Over time, many of the extensions published to the Spree Spree Github Organization have been deprecated, become irrelevant, and been abandoned as community usage fell. This has lead to a lot of confusion about what is and isn’t officially supported by Spree Commerce. I’d like to take the time to clear up this confusion by announcing deprecated extensions, and what will be officially supported extensions going forward.

There are several reasons for these decisions, and we feel it will ultimately benefit the community. After all it was the Spree community who came up with the idea for the spree-contrib Github Organization at the last SpreeConf.

Discoverability

Providing a more centralized location to find Spree extensions, and a way for people to share their extensions is a big deal. We’ve seen lots of people trying to tackle the same problems, and releasing their own versions of extensions that never get found. This causes people to reinvent the wheel over and over again. We don’t want to see the extension ecosystem so fragmented that a dozen different people write their own Avatax or SOLR extensions. We believe making it easier for the community to collaborate on a single canonical project will make for better extensions with more support and less wasted time.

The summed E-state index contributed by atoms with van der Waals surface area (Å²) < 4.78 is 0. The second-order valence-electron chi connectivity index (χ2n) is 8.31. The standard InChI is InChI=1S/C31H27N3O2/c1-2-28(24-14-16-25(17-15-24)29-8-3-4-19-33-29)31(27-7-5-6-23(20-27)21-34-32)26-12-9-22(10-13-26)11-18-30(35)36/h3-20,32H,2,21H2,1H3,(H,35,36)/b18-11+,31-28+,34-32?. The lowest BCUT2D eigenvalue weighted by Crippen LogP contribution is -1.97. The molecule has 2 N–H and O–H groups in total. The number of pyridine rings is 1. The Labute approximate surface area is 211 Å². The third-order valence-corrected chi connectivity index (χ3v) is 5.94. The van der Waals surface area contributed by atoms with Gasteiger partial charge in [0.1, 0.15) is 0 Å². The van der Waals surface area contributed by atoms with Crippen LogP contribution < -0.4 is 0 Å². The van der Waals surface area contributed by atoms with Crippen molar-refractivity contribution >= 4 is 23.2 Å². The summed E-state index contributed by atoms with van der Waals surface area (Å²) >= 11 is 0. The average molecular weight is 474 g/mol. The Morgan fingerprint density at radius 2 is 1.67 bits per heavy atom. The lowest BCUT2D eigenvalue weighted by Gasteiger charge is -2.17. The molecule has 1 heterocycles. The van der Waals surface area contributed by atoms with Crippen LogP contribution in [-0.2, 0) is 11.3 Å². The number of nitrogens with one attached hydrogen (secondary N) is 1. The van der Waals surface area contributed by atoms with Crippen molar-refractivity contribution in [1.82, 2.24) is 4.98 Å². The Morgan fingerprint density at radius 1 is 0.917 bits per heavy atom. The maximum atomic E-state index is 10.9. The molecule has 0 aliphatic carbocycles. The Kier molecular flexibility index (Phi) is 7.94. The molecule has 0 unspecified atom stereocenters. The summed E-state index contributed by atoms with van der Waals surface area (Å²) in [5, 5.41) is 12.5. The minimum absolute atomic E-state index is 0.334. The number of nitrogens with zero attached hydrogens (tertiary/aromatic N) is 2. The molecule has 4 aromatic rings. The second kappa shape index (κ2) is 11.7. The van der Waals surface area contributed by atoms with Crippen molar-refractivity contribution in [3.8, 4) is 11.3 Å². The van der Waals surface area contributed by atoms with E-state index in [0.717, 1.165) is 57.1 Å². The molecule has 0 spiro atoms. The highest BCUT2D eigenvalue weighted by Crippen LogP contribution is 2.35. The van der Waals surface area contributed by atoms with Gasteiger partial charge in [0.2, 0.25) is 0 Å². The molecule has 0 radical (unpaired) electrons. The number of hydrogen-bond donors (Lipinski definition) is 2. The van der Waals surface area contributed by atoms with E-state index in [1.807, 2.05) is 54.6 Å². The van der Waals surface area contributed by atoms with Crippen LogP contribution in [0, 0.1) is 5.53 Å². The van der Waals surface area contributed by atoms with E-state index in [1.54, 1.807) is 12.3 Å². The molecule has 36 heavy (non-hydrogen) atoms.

Maintenance

We want to broaden the committer base of many of these extensions, so that neglected extensions can be maintained by trusted developers outside of Spree Commerce. We don’t want to be standing in the way of the community upgrading extensions, and intend to make maintenance of extensions much easier and with a lower barrier to entry.

Managing Expectations

We think it’s important to manage community expectations by making it easier to tell what we support and what we don’t. There are lots of good extensions that we simply don’t support, but people still find useful. Luckily many of them live on, and are regularly updated by the community. Some extensions are not so lucky to have the community support, and when someone comes along trying to use a broken extension, it can understandably make them upset. We don’t always have the time to respond though, and we don’t want to leave people hanging on a response from us when we’re not even participating in the projects anymore.